In this case 15 would be what is known as the “clock” for your opponent. The term clock simply refers to the number of turns it will take for you to win the game if the board does not change. So by playing a Murloc Raider on turn one of the game you have put your opponent on a 15 turn clock. So how does the clock change?
Well, there are a number of ways to affect the clock, but perhaps the simplest way is to change the size of the threat. For instance, if instead of playing a Murloc Raider with 2 attack you play a Stranglethorn Tiger that has 5 attack you will have shortened the clock. Assuming your opponent still has 30 health you will now have a 6 turn clock (5 x 6 = 30).
Another way to change the clock is to alter the amount of health you have in the scenario. If you have only 8 health and your opponent is attacking you with a Murloc Raider then you are on a 4 turn clock (4 x 2 = 8).
So what does clock really mean? Well, previously we discussed how threat superiority is a concept that describes how threats interact with each other. We can think of clock in a similar way, because clock is a concept that describes the way a threat interacts with the hero. So if your opponent has you on a clock what can you do about it? Conveniently the answer to our question is Answers.
An answer is a anything that nullifies a threat. So what all qualifies as an answer? Well, as our discussion of threats showed, a threat can act as an answer itself by interacting with the opponent’s threat in combat, but there is more to this story.
The most straightforward example of a non-threat answer is a card/ability that removes a threat from the board. The rogue card Assassinate is an example of this type of answer. For five mana it destroys an enemy minion. This is a very broad answer. Most answers in Hearthstone are more situational than Assassinate.
Yet, even Assassinate is situational in that it can only destroy an enemy minion if it is able to target it. So if your opponent plays a threat like Faerie Dragon that can’t be targeted by spells or uses a card like Conceal that gives his/her minion’s Stealth then Assassinate will not be able to interact with the threat.
So why are we so concerned with the situational nature of answers? Because a card/ability isn’t an answer at all unless it is able to interact with a threat. You can think of threats as locks and answers as keys. This is particularly apt comparison because not every key (answer) will fit every lock (threat).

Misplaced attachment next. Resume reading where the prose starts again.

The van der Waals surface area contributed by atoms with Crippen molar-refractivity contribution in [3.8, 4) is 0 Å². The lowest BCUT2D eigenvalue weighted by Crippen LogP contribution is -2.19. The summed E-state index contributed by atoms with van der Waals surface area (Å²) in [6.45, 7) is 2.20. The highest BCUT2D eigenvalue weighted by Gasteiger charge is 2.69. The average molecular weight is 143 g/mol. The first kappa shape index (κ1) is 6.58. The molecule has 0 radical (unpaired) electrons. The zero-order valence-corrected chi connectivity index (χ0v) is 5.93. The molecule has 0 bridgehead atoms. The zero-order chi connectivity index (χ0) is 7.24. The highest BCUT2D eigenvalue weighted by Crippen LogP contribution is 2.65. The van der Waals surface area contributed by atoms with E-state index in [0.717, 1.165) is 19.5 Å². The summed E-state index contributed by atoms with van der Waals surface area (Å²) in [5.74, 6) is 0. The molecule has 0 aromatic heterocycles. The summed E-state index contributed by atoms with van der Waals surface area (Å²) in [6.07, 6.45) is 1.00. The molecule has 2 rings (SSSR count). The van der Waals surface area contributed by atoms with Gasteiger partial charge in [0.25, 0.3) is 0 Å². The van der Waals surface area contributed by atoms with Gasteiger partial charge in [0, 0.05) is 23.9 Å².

Game designers have built Hearthstone this way because they know that it is frustrating to have all of your threats removed with answers. So, in order to put some limitation on how effective answers can be they limit the interactivity of answers in several ways.
The first way that game designers limit answers is by making their usage binary. These types of answers are either effective or they have no usage at all. An example of an answer with this type of interactivity is Shadow Word: Pain. Shadow Word: Pain will only destroy a minion with 3 or less attack. If the minion has more than 3 attack it is completely ineffective. These types of cards tend to be very powerful, but they lack flexibility in their usage.
The next way that game designers limit answers is by putting a limit on their effectiveness. The most obvious example of this is damage based answers. Consider Arcane Shot as an example of this type of limitation. Arcane Shot does 2 damage and therefore will act as complete removal against minions with 2 or less health, but if the minion has 3 or greater health Arcane Shot is only partially effective. This type of card is often less powerful than cards using binary interactivity, but they also tend to be more flexible in their usage.
Sometimes designers use a combination of both of these design techniques. An example of this type of card would be Multi-Shot. It is binary in that it can’t be played at all unless the opponent has 2 or more minions in play and it has incomplete interactivity in that is only does 3 damage to the minions. These cards get the worst of both worlds as they lack flexibility and they are also less powerful on average.
It is important to be aware of the nature of the answers you put into a deck because of the limitations they have placed on them. We will discuss the value of answers more completely when we cover efficiency, but for now just be aware that answers have inherent risk to them that stems from the limitations on their interaction. An answer is a dead card if it has no threat to nullify.
The term resource is very broad. It encompasses anything that is a source or supply from which a benefit is produced. Hearthstone has many different resources. The most obvious of these is mana crystals, but health, cards, and even the ability to attack are all resources.